Cubs' slumps torpedoed the early emphasis on situational hitting
At the start of the season, Cubs manager David Ross talked about how situational hitting was a focus in the spring. The idea was for the Cubs to move runners along and gets guys in from third base with less than two out.
That plan went well in the first series, but seemed to fall by the wayside when every player on the team began the year in a slump.
"I encourage these guys to have the same at-bat they would with nobody on," Ross said before Tuesday's game. "You can cut down, you can try to shorten your stroke. Some guys can do that, some guys aren't very good at doing that.
"I don't think most baseball players can go up there and try to do less and have success. You've got to continue to have your same at-bat. You've still got to swing hard.
"It's a difficult task. I think we did a really good job of it early on, getting some guys who hit the ball in the air in those moments. A couple times we haven't gotten in. I think that's just the overall struggles of the offense that we were going through."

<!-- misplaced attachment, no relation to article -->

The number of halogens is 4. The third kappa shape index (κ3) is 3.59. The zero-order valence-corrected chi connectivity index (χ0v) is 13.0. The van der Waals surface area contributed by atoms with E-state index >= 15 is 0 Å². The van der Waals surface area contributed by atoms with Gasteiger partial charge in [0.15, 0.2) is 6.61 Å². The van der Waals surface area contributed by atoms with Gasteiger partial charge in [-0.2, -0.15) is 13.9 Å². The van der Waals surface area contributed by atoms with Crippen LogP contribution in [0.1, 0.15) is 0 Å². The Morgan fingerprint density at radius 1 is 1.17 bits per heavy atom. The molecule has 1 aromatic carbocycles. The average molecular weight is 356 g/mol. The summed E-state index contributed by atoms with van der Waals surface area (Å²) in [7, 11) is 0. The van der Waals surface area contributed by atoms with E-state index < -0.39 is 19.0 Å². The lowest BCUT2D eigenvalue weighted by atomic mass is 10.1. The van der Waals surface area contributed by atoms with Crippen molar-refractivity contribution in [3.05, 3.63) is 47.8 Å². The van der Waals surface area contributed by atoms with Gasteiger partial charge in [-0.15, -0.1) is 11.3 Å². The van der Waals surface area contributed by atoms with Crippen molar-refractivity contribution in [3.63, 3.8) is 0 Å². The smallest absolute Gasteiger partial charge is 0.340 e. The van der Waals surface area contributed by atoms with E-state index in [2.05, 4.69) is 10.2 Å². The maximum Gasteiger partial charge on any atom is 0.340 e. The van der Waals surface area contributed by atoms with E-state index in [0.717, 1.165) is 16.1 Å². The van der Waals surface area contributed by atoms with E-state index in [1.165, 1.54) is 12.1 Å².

The conversation turned to shortstop Javy Baez, who has struck out more than 50 percent of the time this season, 30 times in 59 at-bats after whiffing in his first three plate appearances Tuesday. Situational hitting requires making contact.
"I think Javy is the best version of himself when he's turned loose and able to play freely," Ross said. "Asking Javy to cut down his swing, put the ball in play, I don't know that that's going to be the best version of him.
"If you're a power guy and strikeouts are part of who you are, then those are going to come if there's a guy on third or the bases or loaded or nobody's on. It's just going to happen."